This state-of-affairs changed, dramatically, roughly 10,000 years ago. Due to new circumstances, agriculture, and thus land, became the basis for most people's livelihoods on the globe. This meant that a win-lose frame forced itself upon the human citizens of the planet, together with the so-called security dilemma. People were pressed into hierarchical societies, where underlings were instrumentalized by the masters of their ingroup (defined as humans), and sent out to fend off outgroup "enemies" (who were dehumanized). In the context of the security dilemma, during the past 10,000 years, much of the humanity of humans, a humanity that had evolved during the first ninety percent of human history, was sacrificed. "Good" and "evil" were negotiated and decided upon by masters ("we" are "good," and "they" are "evil"). However, no "good" could truly flourish during those 10,000 years, since the tragedy of the security dilemma made it impossible.

Today, we live in times of promising change. However, we have to own and develop this promise so as to give it true life. The emergence of one single global knowledge society entails a number of benign promises. First, as Ury argues, knowledge as basis for livelihood brings back the more benign frame of the first ninety percent of human history. Second, the more humankind perceives itself as one family, it is liberated from the malign grip of the security dilemma. Space opens for a transition from coercive hierarchies of ranked honor to creative networks of equality in dignity.

This historic change is highlighted, not least, by the emergence of the new meaning of the verb to humiliate in 1757. Prior to 1757, to humble and to humiliate were used interchangeably, and both were regarded as prosocial. Masters humbled and humiliated underlings to keep them submissive, and this was deemed as utterly legitimate by everybody, masters and underlings alike. In 1757, for the first time, in the English language, to humiliate transmuted from being a "prosocial" tool in the hands of masters, to connote a violation - to humiliate acquired the meaning of to violate a person's dignity.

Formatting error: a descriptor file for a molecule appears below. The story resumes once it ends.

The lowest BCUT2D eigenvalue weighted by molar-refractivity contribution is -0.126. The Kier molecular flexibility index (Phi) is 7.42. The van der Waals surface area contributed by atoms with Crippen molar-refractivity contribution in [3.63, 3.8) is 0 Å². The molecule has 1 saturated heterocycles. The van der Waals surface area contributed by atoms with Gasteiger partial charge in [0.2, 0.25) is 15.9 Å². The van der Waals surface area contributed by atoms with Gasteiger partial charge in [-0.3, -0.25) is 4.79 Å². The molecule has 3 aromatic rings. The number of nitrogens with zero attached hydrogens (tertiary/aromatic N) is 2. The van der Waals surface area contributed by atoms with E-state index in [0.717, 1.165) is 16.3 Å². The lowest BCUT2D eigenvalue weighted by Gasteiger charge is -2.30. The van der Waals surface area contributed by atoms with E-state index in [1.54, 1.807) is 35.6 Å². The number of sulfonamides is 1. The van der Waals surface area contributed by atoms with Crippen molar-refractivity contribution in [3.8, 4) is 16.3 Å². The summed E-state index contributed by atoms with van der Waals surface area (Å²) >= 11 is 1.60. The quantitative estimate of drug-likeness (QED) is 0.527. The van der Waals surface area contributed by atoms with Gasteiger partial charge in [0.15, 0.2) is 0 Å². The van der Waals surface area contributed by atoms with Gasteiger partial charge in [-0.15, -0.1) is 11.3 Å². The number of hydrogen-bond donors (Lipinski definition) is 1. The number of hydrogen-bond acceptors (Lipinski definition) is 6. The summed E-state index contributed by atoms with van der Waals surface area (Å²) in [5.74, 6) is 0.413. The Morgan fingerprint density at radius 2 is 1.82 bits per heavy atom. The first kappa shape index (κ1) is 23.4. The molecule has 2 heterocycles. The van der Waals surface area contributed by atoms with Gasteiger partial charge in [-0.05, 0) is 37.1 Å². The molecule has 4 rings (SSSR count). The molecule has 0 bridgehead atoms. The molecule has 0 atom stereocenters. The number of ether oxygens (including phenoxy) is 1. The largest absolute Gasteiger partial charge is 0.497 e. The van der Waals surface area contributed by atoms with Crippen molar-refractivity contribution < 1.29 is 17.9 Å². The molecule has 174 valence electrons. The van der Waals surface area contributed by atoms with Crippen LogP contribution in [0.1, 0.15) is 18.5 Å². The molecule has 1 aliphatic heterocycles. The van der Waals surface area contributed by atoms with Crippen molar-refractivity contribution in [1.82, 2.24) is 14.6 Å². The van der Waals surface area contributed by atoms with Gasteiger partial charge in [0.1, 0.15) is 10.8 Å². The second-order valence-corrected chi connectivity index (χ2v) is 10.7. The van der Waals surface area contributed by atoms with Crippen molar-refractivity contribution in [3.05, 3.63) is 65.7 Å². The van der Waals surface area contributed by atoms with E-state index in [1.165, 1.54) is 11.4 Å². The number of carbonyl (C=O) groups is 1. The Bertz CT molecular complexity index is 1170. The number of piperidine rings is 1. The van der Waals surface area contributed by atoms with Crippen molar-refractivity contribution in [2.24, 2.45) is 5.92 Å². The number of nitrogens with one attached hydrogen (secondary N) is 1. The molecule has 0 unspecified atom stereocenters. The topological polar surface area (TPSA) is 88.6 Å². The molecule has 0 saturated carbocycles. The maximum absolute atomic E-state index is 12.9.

The promise that is entailed in the vision of one single family of humankind, with knowledge and not land providing the livelihood of most people, is the promise that all humankind may cooperate to take care of their shared home Earth and the well-being of each and every family-member. Yet, this promise must be nurtured intentionally so as to have a chance to be fulfilled. The promise is so novel in historic terms, faintly emerging during the past 0,3 percent of human history only, that it risks not to be noticed. The backdrop of the past 10,000 years' inhumanity is still too strong. During the past 10,000 years, inhumanity and "evil" were inescapable, the security dilemma was a tragedy with an iron grip. The historically unprecedented fact that humanity has a chance NOW, may be overlooked merely because we all are still socialized into the old cultural templates, which are all predicated on the old, malign context.